Whether you’re a fan or not of Stephen King, no one can deny that he has had an incredible influence and has managed to build this lasting power within the realm of American pop culture for decades. Whether due to his tackling of universal topics or just the sheer frightening terror that his stories invoke, there is something about his work that continues to latch its way into people’s souls and make them want to keep reading until stories end. For many people, especially in our generation and Generation X, their first introduction to Stephen King happened in their adolescence, which speaks to the universal quality and relatability of his writing. That time of life, as we discovered at the recent press conference for IT CHAPTER TWO, is where many of the cast happened to discover Stephen King.
Jessica Chastain, who plays the adult version of Beverly Marsh, reflected on her introduction to Stephen King, remarking on how the introduction to his literature had little to do with assigned reading in school: “I think it was one of the first books that I read that wasn’t assigned to me. It was not It, I think it was Pet Sematary. And then I went from there to The Shining, to Misery. And I loved that her name was Misery Chastain. I was like, ‘Yes!’ So yeah, I was a Stephen King fan.” The experience of assigned reading is one that many of us can remember from school, with some of us developing lifelong hatreds of certain material (here’s looking at you Great Gatsby) as a result of constant pushing from teachers. The discovery of something new to read outside of the educational system is always something that lingers on a young kid’s mind because it’s something that’s not a required thing. It’s something that’s fun and exciting.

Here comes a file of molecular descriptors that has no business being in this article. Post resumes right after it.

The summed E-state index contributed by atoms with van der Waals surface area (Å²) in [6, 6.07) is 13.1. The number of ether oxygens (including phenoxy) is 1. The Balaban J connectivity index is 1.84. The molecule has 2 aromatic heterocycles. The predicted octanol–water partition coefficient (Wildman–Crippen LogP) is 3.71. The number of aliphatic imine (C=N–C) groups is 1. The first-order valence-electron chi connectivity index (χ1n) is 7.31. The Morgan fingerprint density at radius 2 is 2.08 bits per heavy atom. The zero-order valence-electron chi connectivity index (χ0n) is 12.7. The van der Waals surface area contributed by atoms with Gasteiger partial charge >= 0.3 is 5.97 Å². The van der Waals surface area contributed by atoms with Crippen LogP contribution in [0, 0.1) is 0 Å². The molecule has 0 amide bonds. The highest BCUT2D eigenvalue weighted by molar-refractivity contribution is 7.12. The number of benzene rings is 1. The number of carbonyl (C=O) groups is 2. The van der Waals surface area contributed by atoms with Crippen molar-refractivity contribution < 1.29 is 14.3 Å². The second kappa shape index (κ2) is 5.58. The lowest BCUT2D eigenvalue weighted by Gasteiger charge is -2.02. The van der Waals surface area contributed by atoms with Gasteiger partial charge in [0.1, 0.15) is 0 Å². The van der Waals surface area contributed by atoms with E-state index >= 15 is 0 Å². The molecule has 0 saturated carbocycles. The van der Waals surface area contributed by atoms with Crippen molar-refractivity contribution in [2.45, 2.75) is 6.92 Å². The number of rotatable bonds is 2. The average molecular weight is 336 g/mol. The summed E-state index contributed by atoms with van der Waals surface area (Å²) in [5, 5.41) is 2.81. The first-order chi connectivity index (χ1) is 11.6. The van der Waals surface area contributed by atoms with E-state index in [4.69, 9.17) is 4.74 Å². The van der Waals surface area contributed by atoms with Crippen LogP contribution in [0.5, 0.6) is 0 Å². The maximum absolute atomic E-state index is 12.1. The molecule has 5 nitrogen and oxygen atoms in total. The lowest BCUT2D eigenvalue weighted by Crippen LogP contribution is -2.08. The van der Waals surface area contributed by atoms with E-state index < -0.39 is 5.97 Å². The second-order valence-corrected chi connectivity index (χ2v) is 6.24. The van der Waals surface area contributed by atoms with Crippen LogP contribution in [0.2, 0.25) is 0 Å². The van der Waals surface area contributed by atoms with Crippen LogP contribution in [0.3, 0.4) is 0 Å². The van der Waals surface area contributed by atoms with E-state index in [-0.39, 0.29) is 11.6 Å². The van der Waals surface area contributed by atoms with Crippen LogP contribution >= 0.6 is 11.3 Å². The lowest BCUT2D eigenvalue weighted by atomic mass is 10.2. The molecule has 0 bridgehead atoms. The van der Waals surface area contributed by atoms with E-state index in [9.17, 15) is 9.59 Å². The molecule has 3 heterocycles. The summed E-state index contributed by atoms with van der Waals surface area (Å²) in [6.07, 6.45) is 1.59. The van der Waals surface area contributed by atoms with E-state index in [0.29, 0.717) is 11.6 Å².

Bill Hader, who plays the adult version of Richie Tozier, was quick to follow-up after Chastain, remarking on how similar their experiences were with being introduced to Stephen King. He explained, “[M]y grandfather took me to a bookstore, and I had to get Red Badge of Courage for school, and I was kind of bummed out about that. And then he said, ‘You know, you can go get another book if you want for yourself.’ So I went to the young adult section, and he went, ‘No, no, no. You can go into the fiction section, you’re 12, you can handle it.'” For any kid, the fiction section was where all the naughty things were like sex and curse words and the like. Any of us can recall that this section was where the imagination could really be unlocked, but it was also the first introduction for us into the adult world that we had never been apart of. Hader continued, stating that Salem’s Lot was the book that he had taken home. “I read it in a weekend. And also, it was that first experience of reading an adult book. And it was 400 something pages and you finished it, you know? And you felt this massive accomplishment.”